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20. Raptors (9-13, LW 22). Since Rudy Gay left their offensive ball movement has been much improved and the team has looked better. That’s not the plan in Toronto so expect a Kyle Lowry trade sooner rather than later.

 
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21. Nets (8-15, LW 27). Deron Williams is back and suddenly the Nets offense looks vastly improved. Shocking what a good point guard can do. With games against the Sixers (twice) and Washington this week, they could put together a little run.

 
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22. Cavaliers (9-14, LW 22). The have won four of their last six but seem to be looking for ways to get Dion Waiters and Kyrie Irving into rotations without the other one. They are not the backcourt of the future.

 
source:  23. Knicks (7-16, LW 23). Kyle Lowry’s penetration and defense would be big boosts to New York’s dream of salvaging this season, but what would you really be sacrificing the future more to get?

 
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24. Bulls (9-13, LW 20). Last season the Chicago front office had prepared for Derrick Rose to miss a large chunk of time, having guys like Nate Robinson on the roster who could score. This season they were not and it shows.

 
source:  25. Kings (7-15, LW 28). Rudy Gay has been efficient his first couple games with the Kings — 10-of-20 with 26 points in the win over Houston Sunday. We’ll see if this continues, but for a couple of tames he has looked good.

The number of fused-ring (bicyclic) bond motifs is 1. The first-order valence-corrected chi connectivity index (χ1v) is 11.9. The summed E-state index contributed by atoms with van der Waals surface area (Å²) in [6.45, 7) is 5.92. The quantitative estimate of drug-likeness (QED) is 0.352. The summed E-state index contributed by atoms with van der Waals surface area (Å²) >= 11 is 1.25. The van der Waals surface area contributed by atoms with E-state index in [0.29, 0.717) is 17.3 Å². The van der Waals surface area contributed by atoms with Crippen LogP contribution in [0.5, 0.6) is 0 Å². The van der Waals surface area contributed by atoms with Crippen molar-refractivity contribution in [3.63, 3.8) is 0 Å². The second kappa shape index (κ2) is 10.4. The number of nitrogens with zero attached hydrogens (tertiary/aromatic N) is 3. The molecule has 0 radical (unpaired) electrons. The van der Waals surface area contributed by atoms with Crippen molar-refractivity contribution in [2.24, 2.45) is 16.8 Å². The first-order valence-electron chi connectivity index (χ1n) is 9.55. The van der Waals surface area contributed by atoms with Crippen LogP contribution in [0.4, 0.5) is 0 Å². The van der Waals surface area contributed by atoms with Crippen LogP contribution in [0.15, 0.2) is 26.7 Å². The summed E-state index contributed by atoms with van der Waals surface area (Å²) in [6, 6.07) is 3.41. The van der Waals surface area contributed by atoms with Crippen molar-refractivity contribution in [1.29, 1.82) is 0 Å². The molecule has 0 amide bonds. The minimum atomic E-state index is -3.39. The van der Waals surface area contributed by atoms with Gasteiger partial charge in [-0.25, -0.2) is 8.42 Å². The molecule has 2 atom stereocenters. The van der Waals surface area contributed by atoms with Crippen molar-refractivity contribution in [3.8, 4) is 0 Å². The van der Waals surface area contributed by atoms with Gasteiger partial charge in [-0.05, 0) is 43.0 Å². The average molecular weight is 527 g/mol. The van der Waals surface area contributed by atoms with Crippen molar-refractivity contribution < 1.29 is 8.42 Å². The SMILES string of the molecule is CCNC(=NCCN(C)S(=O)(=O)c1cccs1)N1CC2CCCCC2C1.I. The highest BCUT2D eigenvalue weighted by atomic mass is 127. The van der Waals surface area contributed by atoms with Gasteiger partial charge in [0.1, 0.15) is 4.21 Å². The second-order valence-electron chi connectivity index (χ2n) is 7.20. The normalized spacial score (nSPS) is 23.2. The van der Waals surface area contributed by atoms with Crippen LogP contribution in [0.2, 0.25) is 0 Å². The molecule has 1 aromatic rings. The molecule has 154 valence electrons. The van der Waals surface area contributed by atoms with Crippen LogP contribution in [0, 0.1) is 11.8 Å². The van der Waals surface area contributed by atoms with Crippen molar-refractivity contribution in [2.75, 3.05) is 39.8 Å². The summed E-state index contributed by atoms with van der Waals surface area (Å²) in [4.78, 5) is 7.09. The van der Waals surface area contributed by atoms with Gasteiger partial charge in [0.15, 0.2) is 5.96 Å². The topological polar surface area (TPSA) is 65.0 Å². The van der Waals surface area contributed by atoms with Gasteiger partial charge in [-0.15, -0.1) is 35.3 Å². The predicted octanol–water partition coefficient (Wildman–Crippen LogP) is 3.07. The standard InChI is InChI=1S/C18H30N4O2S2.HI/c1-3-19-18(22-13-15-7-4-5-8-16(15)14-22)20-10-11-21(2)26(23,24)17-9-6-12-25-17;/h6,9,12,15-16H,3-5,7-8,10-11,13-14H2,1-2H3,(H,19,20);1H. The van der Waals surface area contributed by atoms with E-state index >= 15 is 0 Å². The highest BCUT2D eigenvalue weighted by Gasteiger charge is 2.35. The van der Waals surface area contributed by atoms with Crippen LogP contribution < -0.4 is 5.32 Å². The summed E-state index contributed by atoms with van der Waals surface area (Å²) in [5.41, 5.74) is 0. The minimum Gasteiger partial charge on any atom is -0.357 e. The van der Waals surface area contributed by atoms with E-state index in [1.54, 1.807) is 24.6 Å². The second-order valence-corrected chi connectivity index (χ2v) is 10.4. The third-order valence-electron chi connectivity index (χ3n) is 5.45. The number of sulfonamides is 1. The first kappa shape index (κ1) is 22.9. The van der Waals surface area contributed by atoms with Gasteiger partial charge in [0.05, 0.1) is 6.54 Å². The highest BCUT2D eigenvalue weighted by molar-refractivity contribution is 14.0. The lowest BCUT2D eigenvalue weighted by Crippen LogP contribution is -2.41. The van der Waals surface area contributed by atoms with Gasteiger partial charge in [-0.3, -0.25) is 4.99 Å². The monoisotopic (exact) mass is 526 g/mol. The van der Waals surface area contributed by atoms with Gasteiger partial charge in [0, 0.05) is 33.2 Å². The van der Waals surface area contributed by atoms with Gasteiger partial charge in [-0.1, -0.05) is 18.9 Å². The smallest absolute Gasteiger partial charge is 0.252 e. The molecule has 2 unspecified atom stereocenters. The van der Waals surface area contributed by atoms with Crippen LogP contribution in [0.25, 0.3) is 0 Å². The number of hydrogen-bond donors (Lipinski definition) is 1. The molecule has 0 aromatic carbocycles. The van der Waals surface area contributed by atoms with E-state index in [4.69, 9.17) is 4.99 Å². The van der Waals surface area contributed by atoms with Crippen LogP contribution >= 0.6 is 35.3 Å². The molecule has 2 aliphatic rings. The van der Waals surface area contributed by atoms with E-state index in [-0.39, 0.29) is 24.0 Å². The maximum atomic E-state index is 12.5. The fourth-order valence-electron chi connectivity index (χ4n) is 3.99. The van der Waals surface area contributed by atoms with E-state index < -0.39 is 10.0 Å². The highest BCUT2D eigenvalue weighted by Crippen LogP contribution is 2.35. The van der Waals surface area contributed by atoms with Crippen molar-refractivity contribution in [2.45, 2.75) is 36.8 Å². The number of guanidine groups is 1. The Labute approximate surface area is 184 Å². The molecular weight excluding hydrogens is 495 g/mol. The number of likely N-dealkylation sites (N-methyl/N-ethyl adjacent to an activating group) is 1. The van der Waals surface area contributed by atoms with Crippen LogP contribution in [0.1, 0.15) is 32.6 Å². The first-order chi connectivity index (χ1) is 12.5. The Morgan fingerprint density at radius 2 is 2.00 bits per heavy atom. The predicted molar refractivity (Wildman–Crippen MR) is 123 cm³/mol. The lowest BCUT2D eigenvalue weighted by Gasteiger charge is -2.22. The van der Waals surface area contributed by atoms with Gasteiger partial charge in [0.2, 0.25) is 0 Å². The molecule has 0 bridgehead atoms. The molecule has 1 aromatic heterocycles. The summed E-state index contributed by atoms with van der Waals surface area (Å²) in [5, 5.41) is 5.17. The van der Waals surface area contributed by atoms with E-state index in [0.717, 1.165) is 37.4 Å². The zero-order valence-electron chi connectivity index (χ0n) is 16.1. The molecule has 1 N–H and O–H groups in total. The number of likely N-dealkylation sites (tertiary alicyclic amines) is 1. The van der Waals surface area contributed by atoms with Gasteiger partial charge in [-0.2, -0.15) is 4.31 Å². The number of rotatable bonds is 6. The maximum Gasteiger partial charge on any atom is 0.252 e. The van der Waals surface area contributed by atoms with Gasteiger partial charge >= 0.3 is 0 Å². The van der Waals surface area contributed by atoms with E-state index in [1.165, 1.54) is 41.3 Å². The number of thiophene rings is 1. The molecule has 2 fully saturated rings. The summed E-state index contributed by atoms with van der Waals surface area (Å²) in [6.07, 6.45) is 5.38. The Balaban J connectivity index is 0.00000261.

source:  26. Bobcats (10-14, LW 21). They play hard on defense — even their losses (and there are plenty of them) are hard-fought ones. That’s all you can ask out of Steve Clifford and his staff considering the roster.

 
source:  27. Magic (7-17, LW 25). The good news is Tobias Harris is back in the lineup. Expect to see more and more Orlando players show up in trade rumors — Jameer Nelson, Glen Davis and Arron Afflalo are all available at the right price.

 
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28. Jazz (6-20, LW 29). Trey Burke has been a boost to the Jazz offense — he’s only shooting 38.5 percent and is turning the ball over too much, but that’s to be expected with a rookie point guard. The bottom line is their ball movement and offense are better with him.

 
source:  29. 76ers (7-18, LW 24). These are the Sixers we expected before the season tipped off, it just took a while for them to show up. When Michael Carter-Williams doesn’t play they are almost unwatchable.

 
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30. Bucks (5-19, LW 30). The good news is the Bucks are giving us a lot more Giannis Antetokounmpo lately — if you are going to lose, at least let the exciting rookies learn on the job.

Winners, losers in the Kyrie Irving trade to Boston

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Here’s the hard thing about coming up with this list: There really weren’t big losers.